PHILADELPHIA — The periprocedural rate of death or stroke in patients undergoing carotid artery stenting was about 40% higher than for similar patients who had a carotid endarterectomy, on the basis of a metaanalysis that included data from seven trials with nearly 3,000 patients.
This is the first statistically significant difference seen in serious adverse events during the first 30 days following treatment with these two alternatives for managing clinically significant carotid stenosis. The new analysis included recently reported results from two European studies, which together doubled the number of patients available for the combined analysis, Dr. Hans-Henning Eckstein said at the Vascular Annual Meeting.
He cautioned that the finding was from a preliminary analysis that included as-yet unpublished data.
In addition, “we have to wait for at least 2 years, and even better would be to wait for 3, 4, or 5 years to look at stroke prevention” by the two interventions, said Dr. Eckstein, head of the division of vascular surgery at the Technical University of Munich. But, he added, the new metaanalysis and its focus on the rate of 30-day death or stroke is useful for helping patients select the type of carotid intervention they would prefer.
Until this spring, five reported studies had compared carotid artery stenting with endarterectomy in randomized, controlled trials. These five studies involved a total of 1,269 patients, and a metaanalysis published about a year ago, showed that the incidence of any stroke or death during the first 30 days was 33% higher in patients treated with stenting, compared with those who had endarterectomy (Stroke 2005;36:905–11). But this difference did not reach statistical significance.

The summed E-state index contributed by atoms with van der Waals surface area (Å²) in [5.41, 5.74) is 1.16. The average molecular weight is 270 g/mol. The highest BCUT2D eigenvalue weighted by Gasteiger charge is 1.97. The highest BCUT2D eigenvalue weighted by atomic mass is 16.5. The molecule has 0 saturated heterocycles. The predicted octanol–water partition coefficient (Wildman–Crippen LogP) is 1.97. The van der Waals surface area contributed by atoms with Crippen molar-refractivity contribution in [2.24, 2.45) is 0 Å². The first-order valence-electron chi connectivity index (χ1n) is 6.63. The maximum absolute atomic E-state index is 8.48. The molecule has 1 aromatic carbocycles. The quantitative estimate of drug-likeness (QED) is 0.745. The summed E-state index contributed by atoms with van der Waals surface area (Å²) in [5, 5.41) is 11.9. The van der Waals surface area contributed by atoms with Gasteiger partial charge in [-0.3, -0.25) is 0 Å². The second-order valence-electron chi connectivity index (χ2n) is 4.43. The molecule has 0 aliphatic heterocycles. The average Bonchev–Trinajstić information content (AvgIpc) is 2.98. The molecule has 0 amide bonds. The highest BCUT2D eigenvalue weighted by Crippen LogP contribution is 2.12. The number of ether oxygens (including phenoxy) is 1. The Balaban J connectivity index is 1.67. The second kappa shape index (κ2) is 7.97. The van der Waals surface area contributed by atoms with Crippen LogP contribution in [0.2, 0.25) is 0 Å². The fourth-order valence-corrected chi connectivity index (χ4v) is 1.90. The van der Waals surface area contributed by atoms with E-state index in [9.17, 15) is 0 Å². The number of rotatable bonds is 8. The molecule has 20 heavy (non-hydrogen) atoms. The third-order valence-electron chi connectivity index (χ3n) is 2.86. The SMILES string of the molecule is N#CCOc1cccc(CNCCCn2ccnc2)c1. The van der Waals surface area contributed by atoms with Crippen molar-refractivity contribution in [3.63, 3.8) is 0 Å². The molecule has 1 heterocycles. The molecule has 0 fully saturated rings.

One of the new studies, the Stent-Protected Percutaneous Angioplasty of the Carotid vs. Endarterectomy (SPACE) trial, included 1,183 patients, who were treated at any of 37 medical centers in Germany, Austria, or Switzerland.
All of the SPACE patients were symptomatic (with amaurosis fugax, a transient ischemic attack, or a stroke within the previous 180 days) and also had at least 50% stenosis in their carotid artery based on the criteria of the North American Symptomatic Carotid Endarterectomy Trial (NASCET).
Patients who were randomized to stenting could be treated with any of three different carotid stents: the Acculink, the Precise, or the Wallstent. Treatment with an embolic-protection device was optional, and was used on about a third of the patients. The outcomes of the patients treated with embolic-protection devices were no different from those in whom no device was used. The study was primarily sponsored by the German Ministry of Science, but it also received support from Guidant Corp., which markets the Acculink stents, and from Boston Scientific Corp., which markets the Wallstent.
The periprocedural rate of death or stroke was 6.84% in the patients treated with carotid stenting and 6.34% in those treated with endarterectomy—a nonsignificant difference Dr. Eckstein reported.
Results from a similarly designed French study were reported in mid-May at the European Stroke Conference in Brussels. The Endarterectomy vs. Angioplasty in Patients with Symptomatic Severe Carotid Stenosis (EVA-3S) study enrolled 520 patients. The 30-day rate of death or stroke was 9.6% in 261 patients treated with carotid stenting and 3.9% in those treated with endarterectomy.
When the results of both the SPACE and EVA-3S trials were added to the previously reported metaanalysis results, the overall numbers showed an 8.2% periprocedural death or stroke rate among 1,492 patients treated with stenting, and a 5.9% rate among 1,480 patients treated with endarterectomy, a significant difference.
“I'm sure there will be a place for carotid stenting in the future,” but randomized, controlled trials against endarterectomy must be done to determine its proper role, Dr. Eckstein said.
In addition, there may now be enough experience in the metaanalysis database to run stratified analyses and identify which subgroups of patients did best. The experience and technique of the operators will also be an important factor. In the multicenter results that Dr. Eckstein reported, there was a clear difference in outcomes among the centers; one hospital had a perioperative event rate of more than 20%.